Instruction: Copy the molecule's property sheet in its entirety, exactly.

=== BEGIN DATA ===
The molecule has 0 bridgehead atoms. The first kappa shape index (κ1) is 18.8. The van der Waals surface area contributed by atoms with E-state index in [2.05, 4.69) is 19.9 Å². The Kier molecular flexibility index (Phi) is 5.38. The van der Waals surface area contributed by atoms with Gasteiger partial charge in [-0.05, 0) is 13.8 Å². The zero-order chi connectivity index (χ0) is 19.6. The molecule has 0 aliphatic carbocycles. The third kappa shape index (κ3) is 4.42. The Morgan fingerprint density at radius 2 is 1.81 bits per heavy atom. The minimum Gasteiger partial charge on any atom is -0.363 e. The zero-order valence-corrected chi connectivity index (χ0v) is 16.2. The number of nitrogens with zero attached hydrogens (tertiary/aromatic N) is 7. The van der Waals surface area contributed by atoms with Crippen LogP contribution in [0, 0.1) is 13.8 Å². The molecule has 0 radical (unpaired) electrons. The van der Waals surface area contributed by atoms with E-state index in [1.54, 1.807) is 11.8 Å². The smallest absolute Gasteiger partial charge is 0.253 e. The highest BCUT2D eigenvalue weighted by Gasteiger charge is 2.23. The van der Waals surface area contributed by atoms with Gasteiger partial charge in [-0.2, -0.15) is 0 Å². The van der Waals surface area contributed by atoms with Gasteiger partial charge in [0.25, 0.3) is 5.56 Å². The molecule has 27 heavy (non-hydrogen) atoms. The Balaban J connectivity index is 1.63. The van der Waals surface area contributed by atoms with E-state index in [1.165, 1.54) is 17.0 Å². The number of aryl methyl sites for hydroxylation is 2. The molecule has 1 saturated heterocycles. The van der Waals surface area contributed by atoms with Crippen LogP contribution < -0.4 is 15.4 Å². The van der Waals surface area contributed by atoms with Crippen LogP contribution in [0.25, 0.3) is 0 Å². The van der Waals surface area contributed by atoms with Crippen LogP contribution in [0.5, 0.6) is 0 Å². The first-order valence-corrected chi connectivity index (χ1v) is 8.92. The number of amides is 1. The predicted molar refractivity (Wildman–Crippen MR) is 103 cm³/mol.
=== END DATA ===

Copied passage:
The molecule has 0 bridgehead atoms. The first kappa shape index (κ1) is 18.8. The van der Waals surface area contributed by atoms with E-state index in [2.05, 4.69) is 19.9 Å². The Kier molecular flexibility index (Phi) is 5.38. The van der Waals surface area contributed by atoms with Gasteiger partial charge in [-0.05, 0) is 13.8 Å². The zero-order chi connectivity index (χ0) is 19.6. The molecule has 0 aliphatic carbocycles. The third kappa shape index (κ3) is 4.42. The Morgan fingerprint density at radius 2 is 1.81 bits per heavy atom. The minimum Gasteiger partial charge on any atom is -0.363 e. The zero-order valence-corrected chi connectivity index (χ0v) is 16.2. The number of nitrogens with zero attached hydrogens (tertiary/aromatic N) is 7. The van der Waals surface area contributed by atoms with Crippen LogP contribution in [0, 0.1) is 13.8 Å². The molecule has 0 radical (unpaired) electrons. The van der Waals surface area contributed by atoms with E-state index in [1.54, 1.807) is 11.8 Å². The smallest absolute Gasteiger partial charge is 0.253 e. The highest BCUT2D eigenvalue weighted by Gasteiger charge is 2.23. The van der Waals surface area contributed by atoms with Gasteiger partial charge in [-0.2, -0.15) is 0 Å². The van der Waals surface area contributed by atoms with Gasteiger partial charge in [0.25, 0.3) is 5.56 Å². The molecule has 27 heavy (non-hydrogen) atoms. The Balaban J connectivity index is 1.63. The van der Waals surface area contributed by atoms with E-state index in [1.165, 1.54) is 17.0 Å². The number of aryl methyl sites for hydroxylation is 2. The molecule has 1 saturated heterocycles. The van der Waals surface area contributed by atoms with Crippen LogP contribution < -0.4 is 15.4 Å². The van der Waals surface area contributed by atoms with Crippen LogP contribution in [0.25, 0.3) is 0 Å². The van der Waals surface area contributed by atoms with Crippen LogP contribution in [0.5, 0.6) is 0 Å². The first-order valence-corrected chi connectivity index (χ1v) is 8.92. The number of amides is 1. The predicted molar refractivity (Wildman–Crippen MR) is 103 cm³/mol.